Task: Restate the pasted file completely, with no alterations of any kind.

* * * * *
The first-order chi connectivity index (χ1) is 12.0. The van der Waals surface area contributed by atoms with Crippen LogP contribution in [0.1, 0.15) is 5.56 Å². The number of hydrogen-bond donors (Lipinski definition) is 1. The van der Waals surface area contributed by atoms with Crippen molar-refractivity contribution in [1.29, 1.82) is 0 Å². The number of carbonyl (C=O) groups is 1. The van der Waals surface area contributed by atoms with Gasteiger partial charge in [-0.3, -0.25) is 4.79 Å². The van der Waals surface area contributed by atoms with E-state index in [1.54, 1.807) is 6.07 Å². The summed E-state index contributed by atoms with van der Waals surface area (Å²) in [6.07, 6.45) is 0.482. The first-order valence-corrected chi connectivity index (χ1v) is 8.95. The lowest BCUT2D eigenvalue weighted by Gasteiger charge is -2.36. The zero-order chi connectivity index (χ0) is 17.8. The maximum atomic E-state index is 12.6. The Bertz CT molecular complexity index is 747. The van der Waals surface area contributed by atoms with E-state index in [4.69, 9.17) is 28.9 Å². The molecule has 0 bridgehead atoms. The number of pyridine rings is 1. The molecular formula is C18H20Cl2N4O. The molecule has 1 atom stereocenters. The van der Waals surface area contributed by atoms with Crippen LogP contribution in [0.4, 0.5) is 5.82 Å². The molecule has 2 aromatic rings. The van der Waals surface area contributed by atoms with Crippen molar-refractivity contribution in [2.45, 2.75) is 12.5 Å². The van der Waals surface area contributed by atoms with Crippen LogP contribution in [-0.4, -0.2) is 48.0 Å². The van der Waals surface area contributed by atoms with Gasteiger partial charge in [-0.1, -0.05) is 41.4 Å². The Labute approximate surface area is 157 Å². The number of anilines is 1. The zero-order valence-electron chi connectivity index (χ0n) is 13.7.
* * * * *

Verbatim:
The first-order chi connectivity index (χ1) is 12.0. The van der Waals surface area contributed by atoms with Crippen LogP contribution in [0.1, 0.15) is 5.56 Å². The number of hydrogen-bond donors (Lipinski definition) is 1. The van der Waals surface area contributed by atoms with Crippen molar-refractivity contribution in [1.29, 1.82) is 0 Å². The number of carbonyl (C=O) groups is 1. The van der Waals surface area contributed by atoms with Gasteiger partial charge in [-0.3, -0.25) is 4.79 Å². The van der Waals surface area contributed by atoms with E-state index in [1.54, 1.807) is 6.07 Å². The summed E-state index contributed by atoms with van der Waals surface area (Å²) in [6.07, 6.45) is 0.482. The first-order valence-corrected chi connectivity index (χ1v) is 8.95. The lowest BCUT2D eigenvalue weighted by Gasteiger charge is -2.36. The zero-order chi connectivity index (χ0) is 17.8. The maximum atomic E-state index is 12.6. The Bertz CT molecular complexity index is 747. The van der Waals surface area contributed by atoms with E-state index in [4.69, 9.17) is 28.9 Å². The molecule has 0 bridgehead atoms. The number of pyridine rings is 1. The molecular formula is C18H20Cl2N4O. The molecule has 1 atom stereocenters. The van der Waals surface area contributed by atoms with Crippen LogP contribution in [0.4, 0.5) is 5.82 Å². The molecule has 2 aromatic rings. The van der Waals surface area contributed by atoms with Crippen molar-refractivity contribution in [2.45, 2.75) is 12.5 Å². The van der Waals surface area contributed by atoms with Crippen LogP contribution in [-0.4, -0.2) is 48.0 Å². The van der Waals surface area contributed by atoms with Gasteiger partial charge in [-0.1, -0.05) is 41.4 Å². The Labute approximate surface area is 157 Å². The number of anilines is 1. The zero-order valence-electron chi connectivity index (χ0n) is 13.7.